Household debt is at a staggering $48 trillion globally with sharp growth in both Norway and China. Effective debt collection will become increasingly important as default rates rise because of the economic slowdown.
Traditionally, collections practices have been mostly manual, batch based and reactive, with the number of touchpoints and communication increasing as delinquency ages. However, with today’s increasingly digital consumer, a manual collections process isn’t sustainable.
Now, collections need to become more automated and intelligent than ever before to improve promise to pay rates and reduce default rates. While this may seem like a daunting task, artificial intelligence and cloud technologies can help.
Improving promise to pay rate with better communication
The collections process typically involves various steps depending on which stage of the collections process the customer is in, ranging from pre-delinquency (usual reminder notes) to past due (late fees, credit bureau reporting), and finally late stage collection/write off (which usually involve a third party debt collection agency).
One of the major challenges is a real time view of the customer’s activity so that communication can be optimized. The amount of data exchanged can quickly become unwieldy and hard to manage if processing isn’t automated.
Finally, debt collection can be a very sensitive issue, and customers don’t want to be handled like numbers or criminals – they want personalized communication that takes into account their circumstances for the debt, such as loss of job from the COVID crisis. By analyzing demographic, behavioral and transactional data, businesses can provide tailored communication and payment plans to the customer. This improves customer response and ultimately promises to pay.
Adopting a proactive approach to delinquency
Machine learning with real time information can be a powerful tool to predict delinquency. Assessing internal transactional data from the customer as well as external information enables lenders to better predict who will default and deploy preemptive strategies to reduce default rates.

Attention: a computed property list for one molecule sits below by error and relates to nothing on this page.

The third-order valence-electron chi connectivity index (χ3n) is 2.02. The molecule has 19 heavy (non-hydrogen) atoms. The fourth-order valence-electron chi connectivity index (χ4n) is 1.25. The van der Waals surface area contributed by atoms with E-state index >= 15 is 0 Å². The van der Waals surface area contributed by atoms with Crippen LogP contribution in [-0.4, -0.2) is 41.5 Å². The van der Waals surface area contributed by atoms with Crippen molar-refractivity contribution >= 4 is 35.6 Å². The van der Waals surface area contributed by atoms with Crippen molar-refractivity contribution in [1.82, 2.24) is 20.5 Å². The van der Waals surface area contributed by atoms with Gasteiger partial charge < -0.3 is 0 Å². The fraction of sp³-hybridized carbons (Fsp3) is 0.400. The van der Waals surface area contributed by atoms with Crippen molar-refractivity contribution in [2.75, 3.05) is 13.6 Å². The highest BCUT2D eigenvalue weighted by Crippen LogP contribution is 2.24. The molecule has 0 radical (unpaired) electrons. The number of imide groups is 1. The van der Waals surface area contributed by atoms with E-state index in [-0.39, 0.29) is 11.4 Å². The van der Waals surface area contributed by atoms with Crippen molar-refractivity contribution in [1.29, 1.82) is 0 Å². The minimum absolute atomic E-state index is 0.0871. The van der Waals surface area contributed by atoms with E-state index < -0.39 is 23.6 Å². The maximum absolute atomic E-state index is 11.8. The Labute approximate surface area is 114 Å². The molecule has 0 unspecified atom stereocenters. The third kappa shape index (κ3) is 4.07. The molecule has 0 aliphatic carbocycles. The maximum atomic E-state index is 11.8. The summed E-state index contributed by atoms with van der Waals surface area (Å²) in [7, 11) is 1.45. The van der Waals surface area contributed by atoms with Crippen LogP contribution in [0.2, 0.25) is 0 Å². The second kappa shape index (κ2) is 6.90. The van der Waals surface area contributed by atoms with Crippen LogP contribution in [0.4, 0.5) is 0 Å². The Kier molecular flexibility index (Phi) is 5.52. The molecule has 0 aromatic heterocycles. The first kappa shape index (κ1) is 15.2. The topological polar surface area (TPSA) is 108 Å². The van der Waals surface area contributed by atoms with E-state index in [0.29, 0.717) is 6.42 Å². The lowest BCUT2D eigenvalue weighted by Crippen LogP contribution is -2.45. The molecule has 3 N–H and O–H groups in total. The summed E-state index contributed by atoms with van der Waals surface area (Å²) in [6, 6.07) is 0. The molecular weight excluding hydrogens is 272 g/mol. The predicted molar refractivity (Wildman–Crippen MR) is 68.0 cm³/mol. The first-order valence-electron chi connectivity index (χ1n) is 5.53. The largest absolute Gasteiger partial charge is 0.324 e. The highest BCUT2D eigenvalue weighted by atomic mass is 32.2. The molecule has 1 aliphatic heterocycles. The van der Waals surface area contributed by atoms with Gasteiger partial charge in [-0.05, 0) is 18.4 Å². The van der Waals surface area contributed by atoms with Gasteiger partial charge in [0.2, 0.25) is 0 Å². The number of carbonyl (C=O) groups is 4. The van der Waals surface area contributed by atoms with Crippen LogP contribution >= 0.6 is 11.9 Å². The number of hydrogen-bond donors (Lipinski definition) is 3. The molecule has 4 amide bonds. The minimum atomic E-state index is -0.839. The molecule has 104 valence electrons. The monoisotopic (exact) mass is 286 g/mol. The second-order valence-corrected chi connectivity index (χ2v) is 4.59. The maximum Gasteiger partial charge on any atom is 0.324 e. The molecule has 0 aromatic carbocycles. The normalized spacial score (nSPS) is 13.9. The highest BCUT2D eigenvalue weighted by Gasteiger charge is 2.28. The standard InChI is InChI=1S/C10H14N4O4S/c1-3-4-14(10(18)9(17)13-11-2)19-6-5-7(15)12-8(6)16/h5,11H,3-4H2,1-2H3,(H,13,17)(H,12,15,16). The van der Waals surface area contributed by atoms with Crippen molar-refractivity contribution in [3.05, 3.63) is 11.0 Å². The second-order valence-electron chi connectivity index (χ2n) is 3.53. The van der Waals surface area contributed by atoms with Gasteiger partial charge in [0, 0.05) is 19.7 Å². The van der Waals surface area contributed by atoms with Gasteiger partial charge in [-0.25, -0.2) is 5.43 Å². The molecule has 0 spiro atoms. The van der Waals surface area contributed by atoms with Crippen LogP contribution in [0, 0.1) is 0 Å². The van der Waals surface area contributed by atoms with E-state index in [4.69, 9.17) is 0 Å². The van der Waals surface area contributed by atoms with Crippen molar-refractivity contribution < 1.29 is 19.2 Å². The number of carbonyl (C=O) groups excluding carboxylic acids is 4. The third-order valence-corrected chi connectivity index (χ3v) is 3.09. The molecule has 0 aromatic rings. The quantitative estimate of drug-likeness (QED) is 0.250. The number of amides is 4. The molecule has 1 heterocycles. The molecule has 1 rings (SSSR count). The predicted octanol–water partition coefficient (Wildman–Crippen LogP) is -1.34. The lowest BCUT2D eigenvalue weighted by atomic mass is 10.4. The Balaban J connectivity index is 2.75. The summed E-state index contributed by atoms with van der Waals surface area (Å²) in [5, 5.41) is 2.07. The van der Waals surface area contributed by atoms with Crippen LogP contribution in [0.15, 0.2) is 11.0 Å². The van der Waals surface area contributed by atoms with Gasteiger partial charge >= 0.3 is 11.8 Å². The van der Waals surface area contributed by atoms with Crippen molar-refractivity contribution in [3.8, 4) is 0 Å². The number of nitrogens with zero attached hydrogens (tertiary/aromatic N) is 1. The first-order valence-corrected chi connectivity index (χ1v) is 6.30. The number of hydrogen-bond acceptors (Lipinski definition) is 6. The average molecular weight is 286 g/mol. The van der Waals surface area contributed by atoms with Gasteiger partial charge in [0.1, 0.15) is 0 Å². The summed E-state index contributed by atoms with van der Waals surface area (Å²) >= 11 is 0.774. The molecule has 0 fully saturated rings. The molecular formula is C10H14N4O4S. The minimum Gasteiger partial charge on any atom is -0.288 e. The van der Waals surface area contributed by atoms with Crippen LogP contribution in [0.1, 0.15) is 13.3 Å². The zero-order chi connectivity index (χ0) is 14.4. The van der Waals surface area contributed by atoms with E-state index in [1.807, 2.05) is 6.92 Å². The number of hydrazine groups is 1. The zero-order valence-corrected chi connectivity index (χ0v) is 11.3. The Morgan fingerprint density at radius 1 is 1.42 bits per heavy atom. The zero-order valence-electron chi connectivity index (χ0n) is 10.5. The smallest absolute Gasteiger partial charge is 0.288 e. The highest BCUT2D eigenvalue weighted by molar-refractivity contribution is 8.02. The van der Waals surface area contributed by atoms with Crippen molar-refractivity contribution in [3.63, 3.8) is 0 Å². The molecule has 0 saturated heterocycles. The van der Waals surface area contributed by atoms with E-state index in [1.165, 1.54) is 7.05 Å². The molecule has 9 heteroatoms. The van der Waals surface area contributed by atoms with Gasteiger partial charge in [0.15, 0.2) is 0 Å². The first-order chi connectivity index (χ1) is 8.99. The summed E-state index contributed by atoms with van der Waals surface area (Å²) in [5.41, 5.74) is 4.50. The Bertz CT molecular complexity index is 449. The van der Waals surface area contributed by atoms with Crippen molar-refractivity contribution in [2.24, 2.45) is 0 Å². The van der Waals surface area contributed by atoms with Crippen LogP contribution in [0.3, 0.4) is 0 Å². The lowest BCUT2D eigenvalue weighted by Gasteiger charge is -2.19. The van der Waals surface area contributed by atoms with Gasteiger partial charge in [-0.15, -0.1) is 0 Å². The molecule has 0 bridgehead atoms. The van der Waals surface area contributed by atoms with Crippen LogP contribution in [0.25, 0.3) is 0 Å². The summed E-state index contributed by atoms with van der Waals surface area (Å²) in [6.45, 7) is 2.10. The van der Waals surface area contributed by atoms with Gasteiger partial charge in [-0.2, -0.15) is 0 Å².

For example, deploying these predictions with real time data, lenders can be both more proactive with their communications, but also potentially take steps to adjust lending terms based on the current situation of the customer to prevent a default on the loan. Similarly, a model can be used to predict the likelihood and even amount of the repayment. It’s the speed and intelligence that can be a step change for lenders.
Unlocking customer data to make better decisions
In order to provide a personalized experience, we need to bring together the data for that customer, to get as much detail about their past history, current behavior and predictions as to what they may do in the future. For this, the right integration tools are required to connect data from these disparate sources.
Oftentimes, machine learning models are used to provide insights from the data to create the best experience under the current circumstances for the customer. Data models change as behaviors change, so over time having an open, flexible and cloud-native toolset enables a best-of-breed approach that helps data scientists make the most out of the data.
It is also important to understand that, in addition to the data intelligence, the best judgment of a knowledge worker is also critical in ensuring the system can face the changing market needs. Use of an optimal decision tool that gives them the transparency they need, with the ability to easily modify decisions are key to staying on top of policy changes and refinements.
Taking an open source approach
Open source has emerged as the prominent way software is created across the world. It is powering the digital revolution and has accelerated innovation in both cloud and artificial intelligence technology. These projects are managed in foundations that are designed to protect the intellectual property for both the contributors and consumers.
The Apache Kafka and Apache Spark are two notable open source communities in the Apache Foundation that provide the ability to stream and analyze large datasets in real time. They are both essential tools in any organization’s machine learning toolkit. The Cloud Native Foundation with communities such as Kuberntes, Isitio and Kogito, has likewise been the driving force behind cloud technology.
Open source is also about putting you in control. It gives you the ability to choose from a range of partners who include these capabilities in their collection platform or commercial vendors who provide training and support for the components you need. It is your choice on whether you want a more hands off approach or want to co-create together.
Flourishing in the new normal
Embarking on a roadmap to update both collection processes and the technologies that support it will be critical, as an increasing number of customers default on their debt. Fortunately debt collectors can take incremental steps today to improve overall collection performance. Cloud and artificial intelligence technology can help.